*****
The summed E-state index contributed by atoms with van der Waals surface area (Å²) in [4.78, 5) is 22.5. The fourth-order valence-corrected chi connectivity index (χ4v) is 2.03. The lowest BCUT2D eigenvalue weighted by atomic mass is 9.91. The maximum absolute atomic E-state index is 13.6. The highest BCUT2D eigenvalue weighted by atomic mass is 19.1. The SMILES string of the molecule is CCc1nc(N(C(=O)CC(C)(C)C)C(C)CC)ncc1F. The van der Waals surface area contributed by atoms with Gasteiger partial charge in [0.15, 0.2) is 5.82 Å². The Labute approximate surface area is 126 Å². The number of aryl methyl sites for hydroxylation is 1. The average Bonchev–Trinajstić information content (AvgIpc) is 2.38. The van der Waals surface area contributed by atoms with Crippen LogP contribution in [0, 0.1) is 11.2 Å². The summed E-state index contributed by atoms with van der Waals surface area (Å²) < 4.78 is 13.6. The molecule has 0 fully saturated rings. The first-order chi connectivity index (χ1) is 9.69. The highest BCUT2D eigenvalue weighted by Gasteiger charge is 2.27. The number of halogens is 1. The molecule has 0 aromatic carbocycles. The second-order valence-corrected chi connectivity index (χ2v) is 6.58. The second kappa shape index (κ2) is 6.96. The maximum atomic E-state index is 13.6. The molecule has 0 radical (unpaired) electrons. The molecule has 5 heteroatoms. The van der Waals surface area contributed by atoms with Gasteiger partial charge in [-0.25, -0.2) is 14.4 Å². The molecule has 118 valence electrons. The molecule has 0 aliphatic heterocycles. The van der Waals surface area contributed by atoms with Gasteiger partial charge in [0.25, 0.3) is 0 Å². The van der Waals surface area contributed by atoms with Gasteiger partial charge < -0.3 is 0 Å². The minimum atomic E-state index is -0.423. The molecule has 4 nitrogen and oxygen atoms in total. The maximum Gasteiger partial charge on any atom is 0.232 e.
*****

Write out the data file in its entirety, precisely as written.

The summed E-state index contributed by atoms with van der Waals surface area (Å²) in [4.78, 5) is 22.5. The fourth-order valence-corrected chi connectivity index (χ4v) is 2.03. The lowest BCUT2D eigenvalue weighted by atomic mass is 9.91. The maximum absolute atomic E-state index is 13.6. The highest BCUT2D eigenvalue weighted by atomic mass is 19.1. The SMILES string of the molecule is CCc1nc(N(C(=O)CC(C)(C)C)C(C)CC)ncc1F. The van der Waals surface area contributed by atoms with Gasteiger partial charge in [0.15, 0.2) is 5.82 Å². The Labute approximate surface area is 126 Å². The number of aryl methyl sites for hydroxylation is 1. The average Bonchev–Trinajstić information content (AvgIpc) is 2.38. The van der Waals surface area contributed by atoms with Crippen LogP contribution in [0, 0.1) is 11.2 Å². The summed E-state index contributed by atoms with van der Waals surface area (Å²) < 4.78 is 13.6. The molecule has 0 fully saturated rings. The first-order chi connectivity index (χ1) is 9.69. The highest BCUT2D eigenvalue weighted by Gasteiger charge is 2.27. The number of halogens is 1. The molecule has 0 aromatic carbocycles. The second-order valence-corrected chi connectivity index (χ2v) is 6.58. The second kappa shape index (κ2) is 6.96. The maximum atomic E-state index is 13.6. The molecule has 0 radical (unpaired) electrons. The molecule has 5 heteroatoms. The van der Waals surface area contributed by atoms with Gasteiger partial charge in [-0.25, -0.2) is 14.4 Å². The molecule has 118 valence electrons. The molecule has 0 aliphatic heterocycles. The van der Waals surface area contributed by atoms with Gasteiger partial charge in [0.25, 0.3) is 0 Å². The van der Waals surface area contributed by atoms with Gasteiger partial charge < -0.3 is 0 Å². The minimum atomic E-state index is -0.423. The molecule has 4 nitrogen and oxygen atoms in total. The maximum Gasteiger partial charge on any atom is 0.232 e.